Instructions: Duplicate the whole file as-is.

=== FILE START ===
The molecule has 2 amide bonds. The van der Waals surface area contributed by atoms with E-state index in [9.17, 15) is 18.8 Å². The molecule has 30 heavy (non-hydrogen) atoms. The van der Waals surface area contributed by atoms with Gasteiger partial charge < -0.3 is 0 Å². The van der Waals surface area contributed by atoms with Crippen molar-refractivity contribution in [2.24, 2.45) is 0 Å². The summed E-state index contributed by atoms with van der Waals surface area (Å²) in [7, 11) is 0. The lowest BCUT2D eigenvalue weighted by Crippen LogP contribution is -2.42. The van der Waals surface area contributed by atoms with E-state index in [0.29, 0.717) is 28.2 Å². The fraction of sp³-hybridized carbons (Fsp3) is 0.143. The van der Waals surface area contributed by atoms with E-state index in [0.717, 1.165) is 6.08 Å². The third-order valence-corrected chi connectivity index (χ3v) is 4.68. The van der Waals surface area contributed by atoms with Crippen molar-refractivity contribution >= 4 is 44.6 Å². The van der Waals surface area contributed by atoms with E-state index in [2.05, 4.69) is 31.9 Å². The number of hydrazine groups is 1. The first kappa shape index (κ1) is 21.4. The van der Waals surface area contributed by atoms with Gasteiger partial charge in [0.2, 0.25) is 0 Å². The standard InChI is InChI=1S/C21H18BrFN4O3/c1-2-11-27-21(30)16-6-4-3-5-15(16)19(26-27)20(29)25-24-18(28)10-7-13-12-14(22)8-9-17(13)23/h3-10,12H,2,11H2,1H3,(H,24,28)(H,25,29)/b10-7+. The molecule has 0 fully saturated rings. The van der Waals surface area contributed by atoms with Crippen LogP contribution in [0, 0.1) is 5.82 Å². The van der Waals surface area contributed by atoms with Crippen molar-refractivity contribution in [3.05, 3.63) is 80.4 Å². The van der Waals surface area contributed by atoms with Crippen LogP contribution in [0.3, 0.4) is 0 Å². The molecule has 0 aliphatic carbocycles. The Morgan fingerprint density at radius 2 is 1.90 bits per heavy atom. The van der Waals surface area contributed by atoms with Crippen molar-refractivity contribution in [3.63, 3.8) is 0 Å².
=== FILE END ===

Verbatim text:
The molecule has 2 amide bonds. The van der Waals surface area contributed by atoms with E-state index in [9.17, 15) is 18.8 Å². The molecule has 30 heavy (non-hydrogen) atoms. The van der Waals surface area contributed by atoms with Gasteiger partial charge < -0.3 is 0 Å². The van der Waals surface area contributed by atoms with Crippen molar-refractivity contribution in [2.24, 2.45) is 0 Å². The summed E-state index contributed by atoms with van der Waals surface area (Å²) in [7, 11) is 0. The lowest BCUT2D eigenvalue weighted by Crippen LogP contribution is -2.42. The van der Waals surface area contributed by atoms with E-state index in [0.29, 0.717) is 28.2 Å². The fraction of sp³-hybridized carbons (Fsp3) is 0.143. The van der Waals surface area contributed by atoms with E-state index in [0.717, 1.165) is 6.08 Å². The third-order valence-corrected chi connectivity index (χ3v) is 4.68. The van der Waals surface area contributed by atoms with Crippen molar-refractivity contribution >= 4 is 44.6 Å². The van der Waals surface area contributed by atoms with E-state index in [2.05, 4.69) is 31.9 Å². The number of hydrazine groups is 1. The first kappa shape index (κ1) is 21.4. The van der Waals surface area contributed by atoms with Gasteiger partial charge in [0.2, 0.25) is 0 Å². The standard InChI is InChI=1S/C21H18BrFN4O3/c1-2-11-27-21(30)16-6-4-3-5-15(16)19(26-27)20(29)25-24-18(28)10-7-13-12-14(22)8-9-17(13)23/h3-10,12H,2,11H2,1H3,(H,24,28)(H,25,29)/b10-7+. The molecule has 0 fully saturated rings. The van der Waals surface area contributed by atoms with Crippen LogP contribution in [0, 0.1) is 5.82 Å². The van der Waals surface area contributed by atoms with Crippen molar-refractivity contribution in [3.05, 3.63) is 80.4 Å². The van der Waals surface area contributed by atoms with Crippen LogP contribution in [0.3, 0.4) is 0 Å². The molecule has 0 aliphatic carbocycles. The Morgan fingerprint density at radius 2 is 1.90 bits per heavy atom. The van der Waals surface area contributed by atoms with Crippen molar-refractivity contribution in [3.63, 3.8) is 0 Å².